Ng Hio I, Wendy
Member, Macao Institute for Greater China Corporate Social Responsibility (MICSRGC)
The economic turmoil since the pandemic has highlighted the urgency and need to develop a moderately diversified economy in Macau. “Creating a diversified economy and cultivating new pillar industries in Macau” has been a slogan for years as the current economy in Macau remains too focused on the gaming sector. In fact, small and medium-sized enterprises (SMEs) play a key role in economic diversification and resilience.
In the government’s recently announced gambling law reform proposal, support for local SMEs is one of the six main pillars of CSR to be required of concessionaires. According to a survey conducted by Inside the Asian Game, the effort made by the six gaming operators to support SMEs represented only 7% of their total CSR effort in 2020. Licensees have the opportunity to provide more opportunities to support local SMEs and the The current low engagement rate can possibly be explained by two main reasons. First, from the perspective of these large companies, the lack of an integrated information infrastructure is a barrier to sourcing from local SMEs. The procurement process takes time and, in the context of Macao, involves a relatively high level of uncertainty in determining the reliability of local SMEs. Second, SMEs typically rely on word-of-mouth to build relationships with their customers. Due to financial constraints, SMEs are not always able to afford advertising budgets like those of large corporations. This further limits the reach of customers.
Porter and Kramer proposed the concept of Creating Shared Value (CSV) which is defined as “operational policies and practices that enhance a company’s competitiveness while simultaneously advancing economic and social conditions in the communities in which it operates. operates”. The traditional view of profit maximization considers that the company is only in a discretionary position to “do” CSR or “does it” only to respond to external pressures. For the company, social responsibility activities are costs for it. From a different angle, the CSV concept is all about integrating CSR into business strategies that can increase competitiveness and result in better performance and even growth. CSR has therefore caught the attention of industry practitioners who suggest that one of the main avenues for CSV is to develop the resources and capabilities of local suppliers and distributors; in Macau, SMEs.
An integrated information platform, which acts as a database of SMEs in Macau, could facilitate the realization of CSV and address the low visibility of local SMEs. The platform can increase the partnership between large enterprises and local SMEs, and redefine vertical and horizontal value chain activities and create shared value, both economically (forming an internal economic cycle) and environmental (reduction of the ecological footprint). This integrated information platform would serve as an electronic meeting place between supply and demand. SMEs can use this online platform for product and service exhibitions and provide online business (B2B) opportunities for buyers looking to support local SMEs as a form of CSR engagement. Buyers here are not limited to game dealers, but also large companies that are ready to create and reap shared value through collaborations with SMBs. Since supplier reliability is a major concern for buyers, members of this platform would be SMEs with all the necessary government certifications. In this way, better collaboration and communication can also be achieved between the government and the private sector.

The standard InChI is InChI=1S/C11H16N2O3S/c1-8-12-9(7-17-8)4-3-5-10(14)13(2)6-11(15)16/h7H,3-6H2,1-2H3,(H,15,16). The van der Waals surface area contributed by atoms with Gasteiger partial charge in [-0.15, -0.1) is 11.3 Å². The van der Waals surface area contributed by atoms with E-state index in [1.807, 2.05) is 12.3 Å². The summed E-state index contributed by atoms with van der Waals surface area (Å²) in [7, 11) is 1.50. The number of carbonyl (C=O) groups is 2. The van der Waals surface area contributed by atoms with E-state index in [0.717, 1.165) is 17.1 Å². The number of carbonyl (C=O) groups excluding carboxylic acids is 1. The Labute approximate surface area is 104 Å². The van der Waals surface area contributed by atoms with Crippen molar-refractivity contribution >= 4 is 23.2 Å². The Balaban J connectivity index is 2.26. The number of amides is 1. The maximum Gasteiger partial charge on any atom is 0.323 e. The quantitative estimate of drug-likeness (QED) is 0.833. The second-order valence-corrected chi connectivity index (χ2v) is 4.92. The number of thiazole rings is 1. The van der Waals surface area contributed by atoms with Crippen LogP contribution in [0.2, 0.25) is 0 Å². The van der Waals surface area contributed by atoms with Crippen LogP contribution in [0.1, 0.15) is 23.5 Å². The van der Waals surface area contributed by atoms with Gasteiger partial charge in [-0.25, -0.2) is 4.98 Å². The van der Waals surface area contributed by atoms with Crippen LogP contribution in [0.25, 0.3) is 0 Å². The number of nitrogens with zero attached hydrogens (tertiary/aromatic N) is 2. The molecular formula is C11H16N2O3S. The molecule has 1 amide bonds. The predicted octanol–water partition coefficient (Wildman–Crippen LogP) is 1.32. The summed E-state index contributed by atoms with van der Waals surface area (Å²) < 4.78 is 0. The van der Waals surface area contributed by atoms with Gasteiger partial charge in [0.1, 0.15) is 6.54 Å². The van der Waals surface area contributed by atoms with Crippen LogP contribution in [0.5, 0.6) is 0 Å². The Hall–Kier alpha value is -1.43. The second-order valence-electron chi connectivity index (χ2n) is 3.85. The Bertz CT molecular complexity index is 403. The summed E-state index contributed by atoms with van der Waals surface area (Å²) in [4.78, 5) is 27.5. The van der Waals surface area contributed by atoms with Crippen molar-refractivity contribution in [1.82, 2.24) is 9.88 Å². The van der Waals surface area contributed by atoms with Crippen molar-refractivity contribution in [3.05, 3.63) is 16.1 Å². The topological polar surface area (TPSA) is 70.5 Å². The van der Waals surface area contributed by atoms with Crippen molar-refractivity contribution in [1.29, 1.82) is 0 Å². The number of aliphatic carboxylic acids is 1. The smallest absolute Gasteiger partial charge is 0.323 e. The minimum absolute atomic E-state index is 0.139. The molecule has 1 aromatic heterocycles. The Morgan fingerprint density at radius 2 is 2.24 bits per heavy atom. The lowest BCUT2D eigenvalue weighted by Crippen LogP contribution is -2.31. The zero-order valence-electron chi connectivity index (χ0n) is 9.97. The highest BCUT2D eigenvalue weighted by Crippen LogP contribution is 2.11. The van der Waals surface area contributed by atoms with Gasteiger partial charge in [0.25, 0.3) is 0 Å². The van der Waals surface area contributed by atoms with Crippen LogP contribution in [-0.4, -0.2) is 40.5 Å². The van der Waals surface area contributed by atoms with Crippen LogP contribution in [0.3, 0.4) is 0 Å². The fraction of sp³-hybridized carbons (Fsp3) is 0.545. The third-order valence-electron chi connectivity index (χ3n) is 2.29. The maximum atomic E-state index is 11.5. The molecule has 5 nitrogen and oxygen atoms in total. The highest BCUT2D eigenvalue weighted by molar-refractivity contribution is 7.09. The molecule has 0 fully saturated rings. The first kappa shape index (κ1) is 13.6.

Currently, the SME support program launched by the Macau government mainly focuses on financial stimulus measures such as tax relief and cash transfers. According to the Macau Monetary Authority, outstanding SME loans granted by banks at the end of 2021 amounted to MOP 520 million (an increase of 7.2% compared to 2020). It is important to note that non-financial support, in the form of genuine knowledge creation, transfer and sharing, is insufficient. As the pandemic continues, traditional SMBs are urged to go digital. Government, business associations, banks and SMEs can collaborate and support the realization of the proposed SME Platform which hopefully can eventually contribute to sustainable growth of the economy and society.